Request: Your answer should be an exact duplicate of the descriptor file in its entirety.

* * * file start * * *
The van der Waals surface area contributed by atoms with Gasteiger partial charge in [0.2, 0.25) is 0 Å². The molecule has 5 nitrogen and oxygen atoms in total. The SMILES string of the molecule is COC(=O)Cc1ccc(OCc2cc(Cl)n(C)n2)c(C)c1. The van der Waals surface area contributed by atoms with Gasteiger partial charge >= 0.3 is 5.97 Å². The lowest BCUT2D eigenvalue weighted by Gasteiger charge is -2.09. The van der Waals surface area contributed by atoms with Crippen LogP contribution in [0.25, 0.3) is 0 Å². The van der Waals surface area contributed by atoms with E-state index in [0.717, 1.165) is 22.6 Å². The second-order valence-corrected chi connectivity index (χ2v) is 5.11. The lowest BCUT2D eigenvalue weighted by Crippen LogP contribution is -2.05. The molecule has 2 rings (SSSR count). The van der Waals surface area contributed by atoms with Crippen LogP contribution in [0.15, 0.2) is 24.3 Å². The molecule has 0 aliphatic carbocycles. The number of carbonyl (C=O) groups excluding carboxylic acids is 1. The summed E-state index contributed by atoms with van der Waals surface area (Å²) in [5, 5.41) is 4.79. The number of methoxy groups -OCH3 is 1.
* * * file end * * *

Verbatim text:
The van der Waals surface area contributed by atoms with Gasteiger partial charge in [0.2, 0.25) is 0 Å². The molecule has 5 nitrogen and oxygen atoms in total. The SMILES string of the molecule is COC(=O)Cc1ccc(OCc2cc(Cl)n(C)n2)c(C)c1. The van der Waals surface area contributed by atoms with Gasteiger partial charge >= 0.3 is 5.97 Å². The lowest BCUT2D eigenvalue weighted by Gasteiger charge is -2.09. The van der Waals surface area contributed by atoms with Crippen LogP contribution in [0.25, 0.3) is 0 Å². The van der Waals surface area contributed by atoms with E-state index in [0.717, 1.165) is 22.6 Å². The second-order valence-corrected chi connectivity index (χ2v) is 5.11. The lowest BCUT2D eigenvalue weighted by Crippen LogP contribution is -2.05. The molecule has 2 rings (SSSR count). The van der Waals surface area contributed by atoms with Crippen LogP contribution in [0.15, 0.2) is 24.3 Å². The molecule has 0 aliphatic carbocycles. The number of carbonyl (C=O) groups excluding carboxylic acids is 1. The summed E-state index contributed by atoms with van der Waals surface area (Å²) in [5, 5.41) is 4.79. The number of methoxy groups -OCH3 is 1.